1. In 1973 I was told by lecturer at LaTrobe University that CO2 was warming up the globe. We are currently having a normal cold and wet winter. Four weeks ago Ms Gillard told Parliament that at present there is the greatest concetration of CO2 in the atmosphere for the last million years. Really, when is the globe going to start to warming up?

    • Hi Paul,
      just because you don’t see it or actually u choose not to see it does not mean there is no change in the world’s weather patterns. The polar ice is melting, there are category 5 hurricanes one after the other, drought in a quarter of the world, people in some countries find it difficult to come out without wearing a face mask and temperature at some places has risen by a few degrees and you ask when is the globe going to start warming up? I refuse to believe that a well read person like you is so ignorant.

  2. I think everyone should stop blaming CO2 on global warming and carbon tax WON’T encourage us to walk because the tax isn’t on us!!

    • The tax Will be on us. Don’t you think the price of gas at the pumps will go up because it will cost the manufacturers more money to produce? And since we already pay tax on gas, we’ll be paying more tax.

  3. After reading the article along with its many comments i conclude that no one really knows how this trial and error ‘solution’ will pan out, (assuming that there is a problem in the first place). For instance how will the consumers of Australia really react to this proposed tax if it goes ahead?… we don’t know. This is why it is of such controversial nature, people are worried about the implications it will have on them, with such high costs of living i certainly wouldn’t want to start forking out money for a questionable purpose, however this is just one of the many assumptions that we are plagued with in this time of uncertainty.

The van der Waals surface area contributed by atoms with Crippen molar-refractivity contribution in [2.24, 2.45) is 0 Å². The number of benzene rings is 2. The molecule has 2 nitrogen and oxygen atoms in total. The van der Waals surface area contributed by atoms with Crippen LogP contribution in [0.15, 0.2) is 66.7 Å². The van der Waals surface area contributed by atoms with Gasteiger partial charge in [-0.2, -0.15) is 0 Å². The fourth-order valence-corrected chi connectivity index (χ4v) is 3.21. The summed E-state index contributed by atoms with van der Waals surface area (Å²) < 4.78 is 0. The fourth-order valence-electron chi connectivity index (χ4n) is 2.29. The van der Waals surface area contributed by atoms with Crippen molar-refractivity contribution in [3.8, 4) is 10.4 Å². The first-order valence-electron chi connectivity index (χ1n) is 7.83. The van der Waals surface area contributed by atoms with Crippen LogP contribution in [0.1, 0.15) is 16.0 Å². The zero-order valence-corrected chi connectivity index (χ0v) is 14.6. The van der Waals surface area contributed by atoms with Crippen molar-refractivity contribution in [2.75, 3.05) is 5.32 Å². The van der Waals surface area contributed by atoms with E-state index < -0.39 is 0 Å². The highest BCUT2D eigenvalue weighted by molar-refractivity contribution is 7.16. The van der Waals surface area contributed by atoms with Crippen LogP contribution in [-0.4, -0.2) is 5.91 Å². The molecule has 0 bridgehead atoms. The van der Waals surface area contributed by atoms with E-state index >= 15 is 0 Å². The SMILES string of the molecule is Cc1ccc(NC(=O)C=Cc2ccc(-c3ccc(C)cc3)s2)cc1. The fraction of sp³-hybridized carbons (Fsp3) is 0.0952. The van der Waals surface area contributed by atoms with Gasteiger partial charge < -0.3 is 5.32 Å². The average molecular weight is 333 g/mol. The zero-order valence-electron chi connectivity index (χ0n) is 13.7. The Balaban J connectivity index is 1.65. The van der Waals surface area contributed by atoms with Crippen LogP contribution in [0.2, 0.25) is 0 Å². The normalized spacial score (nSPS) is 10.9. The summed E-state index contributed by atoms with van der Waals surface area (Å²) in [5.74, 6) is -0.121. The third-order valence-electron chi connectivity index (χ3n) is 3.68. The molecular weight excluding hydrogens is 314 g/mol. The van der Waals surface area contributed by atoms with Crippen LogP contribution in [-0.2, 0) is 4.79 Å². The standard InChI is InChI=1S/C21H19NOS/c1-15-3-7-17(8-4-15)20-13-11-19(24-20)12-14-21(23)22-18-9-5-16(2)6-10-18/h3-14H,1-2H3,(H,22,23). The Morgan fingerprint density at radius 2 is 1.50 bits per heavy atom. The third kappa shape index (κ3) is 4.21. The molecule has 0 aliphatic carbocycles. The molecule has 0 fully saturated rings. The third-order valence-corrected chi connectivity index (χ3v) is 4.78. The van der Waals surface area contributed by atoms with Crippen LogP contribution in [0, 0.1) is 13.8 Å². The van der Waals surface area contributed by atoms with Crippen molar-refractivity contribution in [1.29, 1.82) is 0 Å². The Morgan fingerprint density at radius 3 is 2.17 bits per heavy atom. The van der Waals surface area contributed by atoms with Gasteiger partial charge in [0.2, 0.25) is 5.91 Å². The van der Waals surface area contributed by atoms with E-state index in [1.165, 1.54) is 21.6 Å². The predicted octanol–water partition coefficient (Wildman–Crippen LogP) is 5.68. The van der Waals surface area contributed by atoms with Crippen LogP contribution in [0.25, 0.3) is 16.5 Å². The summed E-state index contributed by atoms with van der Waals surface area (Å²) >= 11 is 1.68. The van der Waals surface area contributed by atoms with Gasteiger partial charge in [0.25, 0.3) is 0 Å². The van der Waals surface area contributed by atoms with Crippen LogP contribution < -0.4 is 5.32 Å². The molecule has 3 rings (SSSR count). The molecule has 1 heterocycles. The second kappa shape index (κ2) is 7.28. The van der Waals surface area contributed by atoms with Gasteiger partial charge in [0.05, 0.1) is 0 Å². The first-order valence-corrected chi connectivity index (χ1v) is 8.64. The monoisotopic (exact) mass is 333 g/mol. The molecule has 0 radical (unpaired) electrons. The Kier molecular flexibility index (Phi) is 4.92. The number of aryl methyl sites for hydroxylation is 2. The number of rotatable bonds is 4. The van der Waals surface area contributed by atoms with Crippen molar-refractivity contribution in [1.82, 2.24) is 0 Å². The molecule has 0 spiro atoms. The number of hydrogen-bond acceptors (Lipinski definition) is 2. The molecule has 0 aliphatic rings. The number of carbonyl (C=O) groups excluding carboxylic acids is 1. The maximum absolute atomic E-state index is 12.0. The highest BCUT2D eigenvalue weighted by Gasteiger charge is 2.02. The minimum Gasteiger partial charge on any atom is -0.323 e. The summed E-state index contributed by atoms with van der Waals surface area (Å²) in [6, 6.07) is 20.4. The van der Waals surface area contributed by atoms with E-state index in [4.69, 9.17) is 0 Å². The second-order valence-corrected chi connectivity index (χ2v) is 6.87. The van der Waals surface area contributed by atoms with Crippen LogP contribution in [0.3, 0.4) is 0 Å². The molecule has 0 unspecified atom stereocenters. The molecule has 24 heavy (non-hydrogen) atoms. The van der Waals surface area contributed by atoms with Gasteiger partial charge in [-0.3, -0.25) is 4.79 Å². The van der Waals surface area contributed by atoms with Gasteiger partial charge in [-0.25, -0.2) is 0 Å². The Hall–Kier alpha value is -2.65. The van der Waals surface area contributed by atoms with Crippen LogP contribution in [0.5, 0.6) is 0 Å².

For this tax to have any credibility certain questions and statements must be answered, am i the only one that thinks this a ‘stab in the dark’ attempt of fixing the ‘problem’, i say ‘problem’ because carbon emmisions are in itself a highly debateable topic, there is yet to be factual solid evidence that co2 emmisions are a direct cause of global warming.

    For the people of Australia and indeed the greater world, how will this impact you? will the tax on major producers be handed down to consumers? Will both producers and consumers change their ways in order to make room for an environmentally sustainable world…. can they? Does Australia have the proper policies and guidlines in place to support such a tax proposal?

    Everyone is entitled to their own oppinion on the subject, and as such no one person is correct, all i ask is that you do your homework before making a decision, to truly solve this issue (providing there is one) we need to come together as a whole and unite to negotiate for a fairer more stable and secure outcome that will benefit everyone as well as the environment.

    Thankyou for your time.


  4. Pingback: Why choose between the environment and the economy: Carbon Tax and Income Tax Reduction
  5. its really all about a changing of the guard ie., cultural & class